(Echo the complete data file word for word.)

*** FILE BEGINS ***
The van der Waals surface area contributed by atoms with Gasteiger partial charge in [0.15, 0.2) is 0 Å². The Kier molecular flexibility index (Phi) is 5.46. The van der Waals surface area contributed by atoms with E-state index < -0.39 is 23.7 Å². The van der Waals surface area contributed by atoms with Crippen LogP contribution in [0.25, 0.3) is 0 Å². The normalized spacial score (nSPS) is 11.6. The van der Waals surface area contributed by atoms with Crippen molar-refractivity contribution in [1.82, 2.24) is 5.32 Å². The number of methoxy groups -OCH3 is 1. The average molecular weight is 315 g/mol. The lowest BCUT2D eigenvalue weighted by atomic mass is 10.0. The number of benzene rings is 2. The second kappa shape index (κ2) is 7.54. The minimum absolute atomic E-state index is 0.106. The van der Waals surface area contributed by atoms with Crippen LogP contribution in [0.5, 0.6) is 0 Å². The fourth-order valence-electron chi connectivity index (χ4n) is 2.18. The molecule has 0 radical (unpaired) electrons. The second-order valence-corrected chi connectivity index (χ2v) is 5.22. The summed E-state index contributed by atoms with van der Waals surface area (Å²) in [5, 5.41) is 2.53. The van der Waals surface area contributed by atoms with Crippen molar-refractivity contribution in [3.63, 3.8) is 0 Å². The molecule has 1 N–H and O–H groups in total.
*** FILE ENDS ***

The van der Waals surface area contributed by atoms with Gasteiger partial charge in [0.15, 0.2) is 0 Å². The Kier molecular flexibility index (Phi) is 5.46. The van der Waals surface area contributed by atoms with E-state index < -0.39 is 23.7 Å². The van der Waals surface area contributed by atoms with Crippen LogP contribution in [0.25, 0.3) is 0 Å². The normalized spacial score (nSPS) is 11.6. The van der Waals surface area contributed by atoms with Crippen molar-refractivity contribution in [1.82, 2.24) is 5.32 Å². The number of methoxy groups -OCH3 is 1. The average molecular weight is 315 g/mol. The lowest BCUT2D eigenvalue weighted by atomic mass is 10.0. The number of benzene rings is 2. The second kappa shape index (κ2) is 7.54. The minimum absolute atomic E-state index is 0.106. The van der Waals surface area contributed by atoms with Crippen LogP contribution in [0.5, 0.6) is 0 Å². The fourth-order valence-electron chi connectivity index (χ4n) is 2.18. The molecule has 0 radical (unpaired) electrons. The second-order valence-corrected chi connectivity index (χ2v) is 5.22. The summed E-state index contributed by atoms with van der Waals surface area (Å²) in [5, 5.41) is 2.53. The van der Waals surface area contributed by atoms with Crippen molar-refractivity contribution in [3.63, 3.8) is 0 Å². The molecule has 1 N–H and O–H groups in total.